The upside to an economic downturn? A decline in emissions

Carbon dioxide emissions resulting from energy production declined in the US in 2011, according to the US Energy Department. A battered economy and high fuel prices may account for the drop in emissions.

M. Spencer Green/AP/File
This February 2012 file photo shows Midwest Generation's Crawford Generating Station, a coal-fired power plant, in Chicago. The Energy Department measured a 2.4 percent drop in energy-related carbon dioxide emissions last year, most of it due to the slower economy than any “green” measures, according to Consumer Energy Report.
US Energy Information Administration
This chart shows the total carbon dioxide emissions from energy consumption in the US since 2000.

The United State Energy Department announced this week that carbon dioxide emissions resulting from energy production declined in the country in 2011, the third time in four years and fourth time in six years that this has been the case.

Unfortunately, the good news comes shrouded in its main source: the slowing down of the U.S. economy since the global recession began in 2008 and skyrocketing fuel prices in 2011, both factors that lead to less energy consumption by financial necessity.

The Energy Department measured a 2.4 percent drop in energy-related carbon dioxide emissions last year, most of it due to the slower economy than any “green” measures, though the department’s report did note that energy produced via natural gas increased by 3 percent, while energy produced from coal decreased by 6 percent.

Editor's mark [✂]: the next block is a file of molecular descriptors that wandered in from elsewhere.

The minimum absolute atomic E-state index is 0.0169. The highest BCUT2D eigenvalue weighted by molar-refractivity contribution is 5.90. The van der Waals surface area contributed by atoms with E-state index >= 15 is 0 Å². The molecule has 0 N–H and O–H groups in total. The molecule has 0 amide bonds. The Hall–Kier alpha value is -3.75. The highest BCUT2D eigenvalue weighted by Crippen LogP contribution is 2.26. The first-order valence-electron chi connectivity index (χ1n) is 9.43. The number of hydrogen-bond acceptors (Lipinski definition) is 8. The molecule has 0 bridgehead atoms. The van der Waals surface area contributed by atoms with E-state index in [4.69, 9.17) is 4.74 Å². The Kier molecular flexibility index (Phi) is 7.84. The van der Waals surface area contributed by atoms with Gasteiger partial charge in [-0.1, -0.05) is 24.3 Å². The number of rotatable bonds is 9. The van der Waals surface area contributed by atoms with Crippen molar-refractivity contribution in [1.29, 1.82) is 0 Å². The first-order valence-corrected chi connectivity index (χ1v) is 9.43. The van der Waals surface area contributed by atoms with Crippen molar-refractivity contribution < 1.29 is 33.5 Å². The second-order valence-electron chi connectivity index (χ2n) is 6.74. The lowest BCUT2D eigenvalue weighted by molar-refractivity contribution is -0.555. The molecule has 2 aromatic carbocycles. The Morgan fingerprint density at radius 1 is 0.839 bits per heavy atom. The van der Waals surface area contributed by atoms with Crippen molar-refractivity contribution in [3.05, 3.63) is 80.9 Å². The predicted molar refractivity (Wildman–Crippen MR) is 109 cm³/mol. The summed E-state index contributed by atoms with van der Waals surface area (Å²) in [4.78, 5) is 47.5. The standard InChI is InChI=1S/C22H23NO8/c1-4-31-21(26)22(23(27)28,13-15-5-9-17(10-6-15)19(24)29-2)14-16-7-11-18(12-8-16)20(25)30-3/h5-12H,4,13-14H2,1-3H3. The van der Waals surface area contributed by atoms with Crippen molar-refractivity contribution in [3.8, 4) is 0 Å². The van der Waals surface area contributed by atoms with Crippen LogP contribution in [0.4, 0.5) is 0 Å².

“Natural gas has approximately one-half the carbon of coal. Power generation from renewable sources also continued to rise, mostly because of record-breaking supplies of hydroelectricity and increasing generation from wind, solar and other renewable sources,” said the Energy Department report.

It is also worth noting that last year’s drop came during a period of economic growth in the United States, with gross domestic product rising by 1.8 percent. A milder-than-usual winter in many parts of the country in 2011 was also a factor.

“Because the decline in CO2 emissions occurred in a growing economy, the carbon intensity of the economy fell,” the report continues. “This was mainly a result of using less energy or, in some cases, using less carbon-intensive energy, to achieve the same economic output.”

With a total measured carbon dioxide output of 5.47 billion metric tons in the United States last year, the country still has a long road ahead of it as it works to reduce its environmental footprint.

Source: U.S. Energy Related Carbon Emissions Declined in 4 of Last 6 years

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